This situation is interesting. In class we talked about the significance of a woman being the first witness of Jesus’ resurrection. We all know the story. Mary sees the empty tomb, then she sees the angels. After this, Jesus appears, and she mistakes Him for a gardener at first. Then after Jesus responds “Mary” she recognizes Him as Lord. After all of this then you get the phrase “do not cling to me”. This is very interesting. I liked to read the different perspectives that P Long wrote both in class and in this blog. It was very interesting to me that Jesus would say do not cling to me. I had not really heard of this before now. It makes perfect sense to me that Jesus would say that Mary would not need to cling to Him because He was not yet leaving. In my opinion, Jesus was telling He to use her time for good, instead of holding on to him. Jesus was working for His mission, and He wanted Mary and the disciples to do the same. Also, side note… I think it was cool that Jesus used a woman to be the first witness. This was to prove that His resurrection was true, because it would look bad for the disciples to have a woman be the first witness. If the disciples wanted a strong argument, they would have used a man as a witness. Just a side note.
Jesus tells Mary to not cling on to Him after she sees Him after His resurrection. We know that people touch Jesus before He goes to Heaven later on because Thomas puts his hand on Jesus’ side to see if it is really Him. Mary clinging to Jesus may have to do with the fact that Jesus is her Lord and she thought He just died and wasn’t going to come back or didn’t know when His resurrection was going to happen. She may be clinging to Him because she doesn’t want Him to leave again and wants Him to stay with her and the disciples and continue teaching.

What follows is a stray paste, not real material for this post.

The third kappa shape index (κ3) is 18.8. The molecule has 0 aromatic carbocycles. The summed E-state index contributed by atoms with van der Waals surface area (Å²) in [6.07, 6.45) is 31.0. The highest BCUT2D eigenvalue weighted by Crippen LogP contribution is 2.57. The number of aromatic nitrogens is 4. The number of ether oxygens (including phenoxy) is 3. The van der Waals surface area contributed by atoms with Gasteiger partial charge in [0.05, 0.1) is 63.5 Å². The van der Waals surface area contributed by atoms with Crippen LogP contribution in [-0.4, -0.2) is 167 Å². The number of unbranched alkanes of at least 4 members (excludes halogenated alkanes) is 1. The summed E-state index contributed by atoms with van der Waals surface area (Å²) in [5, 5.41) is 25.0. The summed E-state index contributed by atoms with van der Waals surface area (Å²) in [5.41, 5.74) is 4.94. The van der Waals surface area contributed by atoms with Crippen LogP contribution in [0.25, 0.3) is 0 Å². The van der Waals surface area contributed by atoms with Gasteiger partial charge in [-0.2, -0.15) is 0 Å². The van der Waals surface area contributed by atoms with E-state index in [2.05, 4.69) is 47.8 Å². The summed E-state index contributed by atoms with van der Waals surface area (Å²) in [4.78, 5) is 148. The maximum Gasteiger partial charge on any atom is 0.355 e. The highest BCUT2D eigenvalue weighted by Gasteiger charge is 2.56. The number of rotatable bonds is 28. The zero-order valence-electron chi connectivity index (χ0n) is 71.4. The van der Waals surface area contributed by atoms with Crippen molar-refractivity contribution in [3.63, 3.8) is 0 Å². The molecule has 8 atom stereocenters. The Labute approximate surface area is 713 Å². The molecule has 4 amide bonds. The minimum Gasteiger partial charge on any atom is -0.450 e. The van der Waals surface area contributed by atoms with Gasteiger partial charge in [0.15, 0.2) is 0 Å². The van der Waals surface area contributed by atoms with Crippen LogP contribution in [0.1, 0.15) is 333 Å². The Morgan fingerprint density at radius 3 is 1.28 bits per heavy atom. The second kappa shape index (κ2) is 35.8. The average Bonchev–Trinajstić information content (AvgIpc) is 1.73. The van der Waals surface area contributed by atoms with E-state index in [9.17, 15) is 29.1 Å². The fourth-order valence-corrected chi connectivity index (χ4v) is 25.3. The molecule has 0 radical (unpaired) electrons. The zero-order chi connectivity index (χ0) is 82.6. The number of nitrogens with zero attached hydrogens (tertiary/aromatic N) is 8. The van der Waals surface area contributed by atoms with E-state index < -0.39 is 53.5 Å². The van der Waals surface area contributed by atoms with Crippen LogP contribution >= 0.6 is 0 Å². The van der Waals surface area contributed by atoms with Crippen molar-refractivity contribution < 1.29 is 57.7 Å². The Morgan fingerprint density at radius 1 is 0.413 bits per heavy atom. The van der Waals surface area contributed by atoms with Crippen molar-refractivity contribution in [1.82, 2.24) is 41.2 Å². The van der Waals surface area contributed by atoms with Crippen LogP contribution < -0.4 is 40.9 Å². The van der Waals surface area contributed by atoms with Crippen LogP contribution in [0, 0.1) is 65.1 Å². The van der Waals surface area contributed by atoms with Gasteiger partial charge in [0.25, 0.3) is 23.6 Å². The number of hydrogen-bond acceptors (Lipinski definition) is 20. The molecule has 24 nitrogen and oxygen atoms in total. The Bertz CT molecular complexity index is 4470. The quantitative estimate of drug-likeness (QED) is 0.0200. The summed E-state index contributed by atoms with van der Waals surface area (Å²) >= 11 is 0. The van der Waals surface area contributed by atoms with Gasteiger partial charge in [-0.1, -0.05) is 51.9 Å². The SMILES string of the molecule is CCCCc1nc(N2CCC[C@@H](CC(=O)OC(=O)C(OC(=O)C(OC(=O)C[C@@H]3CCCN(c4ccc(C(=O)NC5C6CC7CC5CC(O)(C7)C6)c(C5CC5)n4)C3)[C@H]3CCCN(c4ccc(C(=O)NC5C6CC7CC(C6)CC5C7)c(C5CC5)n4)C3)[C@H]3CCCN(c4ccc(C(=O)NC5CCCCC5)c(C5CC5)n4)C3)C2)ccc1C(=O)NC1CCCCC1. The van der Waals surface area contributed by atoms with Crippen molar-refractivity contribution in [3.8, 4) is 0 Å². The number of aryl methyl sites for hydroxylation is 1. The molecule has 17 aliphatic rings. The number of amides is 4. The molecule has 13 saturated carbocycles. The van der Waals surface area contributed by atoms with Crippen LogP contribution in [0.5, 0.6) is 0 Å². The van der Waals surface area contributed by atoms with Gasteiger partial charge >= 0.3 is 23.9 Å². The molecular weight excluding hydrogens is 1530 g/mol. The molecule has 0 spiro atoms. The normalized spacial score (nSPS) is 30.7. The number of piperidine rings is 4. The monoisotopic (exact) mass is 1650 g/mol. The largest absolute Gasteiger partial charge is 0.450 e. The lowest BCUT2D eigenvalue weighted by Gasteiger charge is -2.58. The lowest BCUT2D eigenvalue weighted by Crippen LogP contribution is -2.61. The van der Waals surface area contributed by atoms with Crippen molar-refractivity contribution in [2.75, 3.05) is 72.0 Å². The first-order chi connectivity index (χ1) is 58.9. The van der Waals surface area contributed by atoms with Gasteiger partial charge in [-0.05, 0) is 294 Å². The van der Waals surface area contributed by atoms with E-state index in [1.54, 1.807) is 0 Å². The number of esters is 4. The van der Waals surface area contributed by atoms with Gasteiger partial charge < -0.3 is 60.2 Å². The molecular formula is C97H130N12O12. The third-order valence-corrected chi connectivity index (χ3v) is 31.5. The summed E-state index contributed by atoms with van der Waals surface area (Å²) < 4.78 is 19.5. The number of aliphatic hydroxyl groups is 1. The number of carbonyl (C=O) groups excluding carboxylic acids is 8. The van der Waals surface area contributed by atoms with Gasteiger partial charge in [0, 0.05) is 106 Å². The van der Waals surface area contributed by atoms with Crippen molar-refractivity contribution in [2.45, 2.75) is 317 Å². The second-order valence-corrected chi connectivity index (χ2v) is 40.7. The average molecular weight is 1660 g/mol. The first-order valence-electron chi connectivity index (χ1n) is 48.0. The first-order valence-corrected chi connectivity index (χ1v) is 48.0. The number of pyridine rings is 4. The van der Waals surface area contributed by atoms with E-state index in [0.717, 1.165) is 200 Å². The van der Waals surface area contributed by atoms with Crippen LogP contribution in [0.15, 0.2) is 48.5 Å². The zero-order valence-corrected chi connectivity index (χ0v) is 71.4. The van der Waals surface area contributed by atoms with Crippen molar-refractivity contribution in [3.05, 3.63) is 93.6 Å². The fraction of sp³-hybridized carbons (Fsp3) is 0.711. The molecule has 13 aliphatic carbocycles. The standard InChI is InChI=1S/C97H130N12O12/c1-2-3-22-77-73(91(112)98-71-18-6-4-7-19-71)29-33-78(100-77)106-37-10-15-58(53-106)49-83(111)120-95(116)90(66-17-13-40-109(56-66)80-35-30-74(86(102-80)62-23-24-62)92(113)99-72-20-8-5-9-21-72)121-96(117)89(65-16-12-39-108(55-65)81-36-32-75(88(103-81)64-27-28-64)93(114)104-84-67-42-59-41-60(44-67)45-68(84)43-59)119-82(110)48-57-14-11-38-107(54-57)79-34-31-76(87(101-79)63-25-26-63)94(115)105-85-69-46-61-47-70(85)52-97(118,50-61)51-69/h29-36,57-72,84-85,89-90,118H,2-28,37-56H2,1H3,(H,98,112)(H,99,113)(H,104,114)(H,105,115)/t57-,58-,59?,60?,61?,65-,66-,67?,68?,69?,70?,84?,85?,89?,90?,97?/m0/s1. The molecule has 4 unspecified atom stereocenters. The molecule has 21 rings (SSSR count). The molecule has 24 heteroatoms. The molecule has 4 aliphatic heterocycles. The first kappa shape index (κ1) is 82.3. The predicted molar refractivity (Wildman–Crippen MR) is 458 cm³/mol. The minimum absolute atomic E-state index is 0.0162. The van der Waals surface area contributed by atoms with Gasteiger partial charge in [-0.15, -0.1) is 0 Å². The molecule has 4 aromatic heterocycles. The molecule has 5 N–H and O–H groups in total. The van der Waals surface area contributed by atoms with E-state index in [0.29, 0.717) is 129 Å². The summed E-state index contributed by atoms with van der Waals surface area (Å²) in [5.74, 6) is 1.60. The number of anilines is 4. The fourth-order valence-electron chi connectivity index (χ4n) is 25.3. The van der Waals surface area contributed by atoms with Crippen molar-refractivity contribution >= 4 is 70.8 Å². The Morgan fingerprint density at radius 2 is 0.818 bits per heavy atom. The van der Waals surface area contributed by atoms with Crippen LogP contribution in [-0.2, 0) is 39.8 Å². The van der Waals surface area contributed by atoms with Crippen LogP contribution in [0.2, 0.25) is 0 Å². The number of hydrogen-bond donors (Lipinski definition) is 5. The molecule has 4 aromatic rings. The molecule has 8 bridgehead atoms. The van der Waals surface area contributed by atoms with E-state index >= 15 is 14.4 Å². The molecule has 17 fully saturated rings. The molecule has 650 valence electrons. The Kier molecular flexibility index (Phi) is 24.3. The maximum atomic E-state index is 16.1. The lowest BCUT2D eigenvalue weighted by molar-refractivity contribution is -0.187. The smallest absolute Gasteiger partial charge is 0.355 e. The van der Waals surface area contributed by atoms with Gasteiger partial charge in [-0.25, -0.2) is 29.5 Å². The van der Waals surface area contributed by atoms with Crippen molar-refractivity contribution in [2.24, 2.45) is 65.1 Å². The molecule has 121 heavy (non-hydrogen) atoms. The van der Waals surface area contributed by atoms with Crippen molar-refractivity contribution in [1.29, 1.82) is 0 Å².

It is interesting as I read this passage. Initially I did not put much thought into what was being said. But as I learn more and grow in my faith, I think Jesus always has a purpose and plan through his actions. I also think that Jesus can be very clear with his words. Telling us and his followers what to do. And I think in this case this is what Jesus did to Mary. Jesus said to Mary “do not cling to me.” John 20:17 There could be an endless suggestion as to why Jesus said these words to Mary. I’m sure Mary cared for Jesus and would be thankful for Jesus healing her previously. Mary also witnessed Jesus being crucified and buried. So possibly Mary was clinging to Jesus because she couldn’t fathom seeing Jesus. As she just witnessed the horrific events.
When you see someone for the first time in a long time or thought you are lost, what is the first thing you do? You run to them and hug them! Imagine what Mary would have felt in this situation. She thought Jesus had died she watched Him be crucified; thinking she would never see him again! However, here He is right in front of her; of course, she is going to cling to Him. Isn’t that what mothers do anyway?
Mary did what anyone of us would have done in her situation. However, it says that Jesus tells Mary “Do not cling to me”, saying to her that He has not left her yet. His time on earth is not done; He still has work to do to settle his ministry before he leaves. Jesus is telling Mary that there is a bigger purpose; I think He wants her to go out and spread the message of Salvation. Further the Gospel and tell others that Jesus has risen from the dead and He can do the same for you if you believe. If they do believe you will not have to cling to Jesus on Earth; rather they would be with Him for eternity. The new age of salvation has come! Strauss describes this as “free forgiveness of sins to all who respond in faith” (p. 573). There is a bigger purpose that Mary was missing and I think that is what Jesus wants her to see when He tells her not to “cling to me”.